Tag Archives: glaciers

A glacier on Mars

A glacier on Mars

Cool image time! The image on the right, cropped and reduced in resolution, is a Mars Reconnaissance Orbiter picture taken on March 28, 2016 of a glacial flow coming down off of mountains in Mars’ northern mid-latitudes. The mountains are to the south and beyond the bottom right. The flow is to the northwest. The full image can be found here. As noted on the image site,

These flow-like structures were previously called “lobate debris aprons,” but the Shallow Radar (SHARAD) instrument on [Mars Reconnaissance Orbiter] has shown that they are actually debris-covered flows of ice, or glaciers. There is no evidence for present-day flow of these glaciers, so they appear to be remnants of past climates.

Need I say it? This is water, on Mars, and in abundance. Think that this might be good real estate when those first settlers arrive?

Largest glacier calving event ever filmed

An evening pause. Hat tip Phill Oltmann. I had sworn I had posted this already, but now can’t find it on BtB. And even if I have posted it, it is worth watching again. My only comment is that I am baffled by the film’s description of the event as “horrifying.” I don’t find this natural event horrifying, I find it awe-inspiring. It reminds us that the scale of the universe if far far beyond anything we can imagine.

Finding caves on Mars

A new study of pits on Mars has isolated one particular type of pit that has all the features of an Earth-like cave entrance, with a large number located in the regions around the giant volcanoes where evidence of past glacier activity has been found. From the abstract:

These Atypical Pit Craters (APCs) generally have sharp and distinct rims, vertical or overhanging walls that extend down to their floors, surface diameters of ~50–350 m, and high depth to diameter (d/D) ratios that are usually greater than 0.3 (which is an upper range value for impacts and bowl-shaped pit craters) and can exceed values of 1.8. Observations by the Mars Odyssey Thermal Emission Imaging System (THEMIS) show that APC floor temperatures are warmer at night and fluctuate with much lower diurnal amplitudes than nearby surfaces or adjacent bowl-shaped pit craters.

In other words, these pits are deeper with steeper and overhanging walls that suggest underlying passages. They also maintain warmer temperatures at night with their day/night temperatures changing far less than the surface, similar to caves on Earth where the cave temperature remains the same year-round.

The study’s most important finding, from my perspective, was the location of these pit craters.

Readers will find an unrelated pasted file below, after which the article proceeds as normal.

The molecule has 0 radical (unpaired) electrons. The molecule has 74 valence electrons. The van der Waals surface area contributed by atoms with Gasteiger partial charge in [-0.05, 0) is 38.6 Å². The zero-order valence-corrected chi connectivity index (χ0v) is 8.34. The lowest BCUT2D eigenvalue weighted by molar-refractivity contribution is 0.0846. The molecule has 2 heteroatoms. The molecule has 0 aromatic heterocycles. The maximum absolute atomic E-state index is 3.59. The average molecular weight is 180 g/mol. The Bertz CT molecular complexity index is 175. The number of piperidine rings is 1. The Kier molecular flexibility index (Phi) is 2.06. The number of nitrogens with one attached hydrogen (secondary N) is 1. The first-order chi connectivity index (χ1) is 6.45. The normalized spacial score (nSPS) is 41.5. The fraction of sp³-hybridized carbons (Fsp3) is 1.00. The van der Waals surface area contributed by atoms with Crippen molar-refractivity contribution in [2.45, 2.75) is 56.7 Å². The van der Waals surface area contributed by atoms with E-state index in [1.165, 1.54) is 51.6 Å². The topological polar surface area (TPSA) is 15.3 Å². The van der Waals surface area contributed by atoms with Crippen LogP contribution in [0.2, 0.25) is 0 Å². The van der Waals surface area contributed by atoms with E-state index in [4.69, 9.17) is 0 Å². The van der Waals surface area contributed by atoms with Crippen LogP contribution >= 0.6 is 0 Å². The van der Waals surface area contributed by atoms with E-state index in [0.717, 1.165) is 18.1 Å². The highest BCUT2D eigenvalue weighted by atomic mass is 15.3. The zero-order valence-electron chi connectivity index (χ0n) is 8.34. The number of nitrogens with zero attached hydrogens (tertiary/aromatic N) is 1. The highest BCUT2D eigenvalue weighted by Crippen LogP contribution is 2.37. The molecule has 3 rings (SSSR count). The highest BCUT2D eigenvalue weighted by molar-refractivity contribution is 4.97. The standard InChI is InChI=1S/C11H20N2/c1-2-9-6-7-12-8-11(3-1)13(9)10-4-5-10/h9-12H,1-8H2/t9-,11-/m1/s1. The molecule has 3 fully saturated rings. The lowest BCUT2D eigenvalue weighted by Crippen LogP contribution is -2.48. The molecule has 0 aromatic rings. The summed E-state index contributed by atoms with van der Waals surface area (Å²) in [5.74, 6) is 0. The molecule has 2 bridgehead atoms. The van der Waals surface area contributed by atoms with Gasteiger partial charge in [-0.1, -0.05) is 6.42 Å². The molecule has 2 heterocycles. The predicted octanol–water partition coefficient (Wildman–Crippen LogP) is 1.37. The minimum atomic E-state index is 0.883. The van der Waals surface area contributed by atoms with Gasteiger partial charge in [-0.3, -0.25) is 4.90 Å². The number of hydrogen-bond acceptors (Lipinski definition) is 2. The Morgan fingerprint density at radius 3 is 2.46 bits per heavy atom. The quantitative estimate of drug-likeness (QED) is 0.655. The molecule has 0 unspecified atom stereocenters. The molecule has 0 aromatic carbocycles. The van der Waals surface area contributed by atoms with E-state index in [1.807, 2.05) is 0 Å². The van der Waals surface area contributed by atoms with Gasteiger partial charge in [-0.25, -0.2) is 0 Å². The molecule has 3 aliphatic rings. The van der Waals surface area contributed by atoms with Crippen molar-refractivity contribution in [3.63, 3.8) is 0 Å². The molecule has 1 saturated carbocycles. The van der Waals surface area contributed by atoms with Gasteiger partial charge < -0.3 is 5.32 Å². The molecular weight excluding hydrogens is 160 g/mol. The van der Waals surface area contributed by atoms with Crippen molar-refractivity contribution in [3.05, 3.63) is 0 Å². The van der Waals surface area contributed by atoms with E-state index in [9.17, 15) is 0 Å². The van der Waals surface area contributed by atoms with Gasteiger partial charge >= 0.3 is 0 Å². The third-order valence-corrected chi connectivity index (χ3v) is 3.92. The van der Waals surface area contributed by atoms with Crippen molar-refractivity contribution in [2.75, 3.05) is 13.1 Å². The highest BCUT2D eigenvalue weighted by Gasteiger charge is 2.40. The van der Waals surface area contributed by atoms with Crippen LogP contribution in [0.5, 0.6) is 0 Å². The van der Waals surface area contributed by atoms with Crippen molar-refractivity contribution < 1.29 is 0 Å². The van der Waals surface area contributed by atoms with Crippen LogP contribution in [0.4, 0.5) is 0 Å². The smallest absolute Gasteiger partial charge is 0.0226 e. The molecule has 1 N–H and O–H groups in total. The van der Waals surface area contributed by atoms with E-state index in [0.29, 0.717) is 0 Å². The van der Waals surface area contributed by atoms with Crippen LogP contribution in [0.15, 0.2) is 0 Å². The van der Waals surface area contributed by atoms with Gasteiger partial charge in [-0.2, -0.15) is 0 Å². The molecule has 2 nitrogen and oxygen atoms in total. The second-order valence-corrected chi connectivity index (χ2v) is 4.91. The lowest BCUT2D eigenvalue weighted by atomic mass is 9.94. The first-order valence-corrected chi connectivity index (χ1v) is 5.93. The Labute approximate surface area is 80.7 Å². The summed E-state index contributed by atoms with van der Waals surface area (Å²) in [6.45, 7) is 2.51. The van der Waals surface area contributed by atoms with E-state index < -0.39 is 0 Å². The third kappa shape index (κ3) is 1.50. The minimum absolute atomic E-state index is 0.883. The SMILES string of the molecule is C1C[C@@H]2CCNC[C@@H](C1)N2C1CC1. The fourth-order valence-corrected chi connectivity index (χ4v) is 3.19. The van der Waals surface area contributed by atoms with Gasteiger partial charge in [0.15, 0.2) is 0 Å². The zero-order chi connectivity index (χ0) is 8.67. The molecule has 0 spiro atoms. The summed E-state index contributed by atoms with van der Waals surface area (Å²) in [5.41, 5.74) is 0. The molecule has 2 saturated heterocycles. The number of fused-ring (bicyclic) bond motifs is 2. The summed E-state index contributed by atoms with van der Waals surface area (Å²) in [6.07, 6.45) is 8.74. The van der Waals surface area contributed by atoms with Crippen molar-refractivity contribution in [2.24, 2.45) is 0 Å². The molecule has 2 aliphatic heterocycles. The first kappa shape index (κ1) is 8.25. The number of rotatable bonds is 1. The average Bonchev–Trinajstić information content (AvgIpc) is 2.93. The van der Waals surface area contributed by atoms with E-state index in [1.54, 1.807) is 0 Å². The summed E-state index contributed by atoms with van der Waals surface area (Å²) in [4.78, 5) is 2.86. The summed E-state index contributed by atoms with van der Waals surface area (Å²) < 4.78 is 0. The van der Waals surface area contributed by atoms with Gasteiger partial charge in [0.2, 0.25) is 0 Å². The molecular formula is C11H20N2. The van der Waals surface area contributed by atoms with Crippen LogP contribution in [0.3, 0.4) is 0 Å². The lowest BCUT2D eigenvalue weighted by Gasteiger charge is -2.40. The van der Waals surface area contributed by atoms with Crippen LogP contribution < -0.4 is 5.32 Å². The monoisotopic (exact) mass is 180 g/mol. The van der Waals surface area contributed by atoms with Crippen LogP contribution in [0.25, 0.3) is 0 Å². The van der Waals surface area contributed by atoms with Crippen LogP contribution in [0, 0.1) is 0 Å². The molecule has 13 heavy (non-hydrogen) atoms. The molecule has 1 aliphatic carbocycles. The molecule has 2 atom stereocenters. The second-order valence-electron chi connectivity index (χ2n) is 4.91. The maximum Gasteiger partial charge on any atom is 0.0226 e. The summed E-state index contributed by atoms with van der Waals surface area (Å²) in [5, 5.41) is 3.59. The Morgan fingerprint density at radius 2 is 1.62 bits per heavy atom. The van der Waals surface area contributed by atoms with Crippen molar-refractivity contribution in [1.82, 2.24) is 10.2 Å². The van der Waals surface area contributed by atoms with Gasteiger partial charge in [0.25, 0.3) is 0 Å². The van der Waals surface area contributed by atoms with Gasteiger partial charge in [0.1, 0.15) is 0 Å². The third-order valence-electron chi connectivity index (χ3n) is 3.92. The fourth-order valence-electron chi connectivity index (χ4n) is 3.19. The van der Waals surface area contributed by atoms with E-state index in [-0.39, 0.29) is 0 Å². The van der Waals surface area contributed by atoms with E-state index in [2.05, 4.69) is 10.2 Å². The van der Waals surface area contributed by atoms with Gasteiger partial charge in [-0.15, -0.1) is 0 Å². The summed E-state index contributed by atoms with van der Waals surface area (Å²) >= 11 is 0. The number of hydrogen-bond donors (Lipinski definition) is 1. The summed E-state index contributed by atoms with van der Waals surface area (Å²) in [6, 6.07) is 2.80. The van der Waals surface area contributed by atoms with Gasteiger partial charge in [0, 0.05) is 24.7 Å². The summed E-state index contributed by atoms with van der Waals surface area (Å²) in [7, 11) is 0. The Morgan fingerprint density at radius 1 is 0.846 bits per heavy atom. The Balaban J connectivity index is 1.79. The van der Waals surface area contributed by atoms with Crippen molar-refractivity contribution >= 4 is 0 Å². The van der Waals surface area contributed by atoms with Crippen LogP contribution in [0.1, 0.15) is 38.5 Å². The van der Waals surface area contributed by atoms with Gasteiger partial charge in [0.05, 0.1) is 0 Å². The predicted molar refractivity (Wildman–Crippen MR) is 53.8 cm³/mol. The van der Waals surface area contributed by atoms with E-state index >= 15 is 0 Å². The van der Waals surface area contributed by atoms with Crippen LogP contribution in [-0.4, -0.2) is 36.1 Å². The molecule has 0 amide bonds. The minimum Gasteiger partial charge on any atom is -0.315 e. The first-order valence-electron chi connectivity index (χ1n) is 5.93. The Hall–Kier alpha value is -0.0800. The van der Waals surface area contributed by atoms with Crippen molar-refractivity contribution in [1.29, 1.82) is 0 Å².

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The hidden glaciers of Mars

The glaciers belts of Mars

Scientists, using computer models and radar data obtained in orbit, have detected large belts of glaciers in Mars’ upper middle latitudes, buried beneath a layer of dust.

Several satellites orbit Mars and on satellite images, researchers have been able to observe the shape of glaciers just below the surface. For a long time scientists did not know if the ice was made of frozen water (H2O) or of carbon dioxide (CO2) or whether it was mud.

Using radar measurements from the NASA satellite, Mars Reconnaissance Orbiter, researchers have been able to determine that is water ice. But how thick was the ice and do they resemble glaciers on Earth? A group of researchers at the Niels Bohr Institute have now calculated this using radar observations combined with ice flow modelling.

The press release has one typo that is important. The belts appear to be located between 30-50 degrees latitude, not 300-500 (the degree sign became a 0 by mistake).

It is important to recognize the uncertainty of this discovery. Orbital images have seen features that suggest glaciers. The evidence that it is water-ice and that the water-ice is still largely present comes from the computer models. Computer models are notorious for seeing things that end up not being there.

Nonetheless, this result is important. It is further strong evidence that Mars still contains a lot of water locked in its immediate subsurface, where future colonists can mine it and use it to survive and build their homes.

India extends Mangalyaan’s mission by six months